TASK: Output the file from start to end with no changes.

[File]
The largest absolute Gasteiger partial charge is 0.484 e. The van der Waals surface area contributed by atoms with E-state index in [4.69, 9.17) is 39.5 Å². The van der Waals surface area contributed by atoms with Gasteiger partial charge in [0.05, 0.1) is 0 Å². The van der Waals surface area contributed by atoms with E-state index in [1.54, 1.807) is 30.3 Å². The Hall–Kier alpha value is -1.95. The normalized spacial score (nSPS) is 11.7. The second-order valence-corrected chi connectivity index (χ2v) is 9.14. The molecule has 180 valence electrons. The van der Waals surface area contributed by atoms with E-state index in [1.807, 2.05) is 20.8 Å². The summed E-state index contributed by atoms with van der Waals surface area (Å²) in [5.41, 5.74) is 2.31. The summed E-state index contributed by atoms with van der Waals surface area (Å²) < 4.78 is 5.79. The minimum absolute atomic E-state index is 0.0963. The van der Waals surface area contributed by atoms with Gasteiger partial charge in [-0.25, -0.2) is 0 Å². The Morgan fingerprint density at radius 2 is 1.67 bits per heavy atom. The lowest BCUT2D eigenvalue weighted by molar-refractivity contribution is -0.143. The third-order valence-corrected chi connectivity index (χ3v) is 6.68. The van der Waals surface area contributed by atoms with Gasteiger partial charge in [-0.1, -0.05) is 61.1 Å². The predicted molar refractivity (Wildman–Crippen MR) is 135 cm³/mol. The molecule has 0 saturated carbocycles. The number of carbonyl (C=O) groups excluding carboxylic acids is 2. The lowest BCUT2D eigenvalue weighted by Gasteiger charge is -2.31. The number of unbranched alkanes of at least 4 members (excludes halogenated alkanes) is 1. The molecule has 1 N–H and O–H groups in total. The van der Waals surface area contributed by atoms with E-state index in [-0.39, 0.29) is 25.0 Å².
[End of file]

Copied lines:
The largest absolute Gasteiger partial charge is 0.484 e. The van der Waals surface area contributed by atoms with E-state index in [4.69, 9.17) is 39.5 Å². The van der Waals surface area contributed by atoms with Gasteiger partial charge in [0.05, 0.1) is 0 Å². The van der Waals surface area contributed by atoms with E-state index in [1.54, 1.807) is 30.3 Å². The Hall–Kier alpha value is -1.95. The normalized spacial score (nSPS) is 11.7. The second-order valence-corrected chi connectivity index (χ2v) is 9.14. The molecule has 180 valence electrons. The van der Waals surface area contributed by atoms with E-state index in [1.807, 2.05) is 20.8 Å². The summed E-state index contributed by atoms with van der Waals surface area (Å²) in [5.41, 5.74) is 2.31. The summed E-state index contributed by atoms with van der Waals surface area (Å²) < 4.78 is 5.79. The minimum absolute atomic E-state index is 0.0963. The van der Waals surface area contributed by atoms with Gasteiger partial charge in [-0.25, -0.2) is 0 Å². The Morgan fingerprint density at radius 2 is 1.67 bits per heavy atom. The lowest BCUT2D eigenvalue weighted by molar-refractivity contribution is -0.143. The third-order valence-corrected chi connectivity index (χ3v) is 6.68. The van der Waals surface area contributed by atoms with Gasteiger partial charge in [-0.1, -0.05) is 61.1 Å². The predicted molar refractivity (Wildman–Crippen MR) is 135 cm³/mol. The molecule has 0 saturated carbocycles. The number of carbonyl (C=O) groups excluding carboxylic acids is 2. The lowest BCUT2D eigenvalue weighted by Gasteiger charge is -2.31. The number of unbranched alkanes of at least 4 members (excludes halogenated alkanes) is 1. The molecule has 1 N–H and O–H groups in total. The van der Waals surface area contributed by atoms with E-state index in [-0.39, 0.29) is 25.0 Å².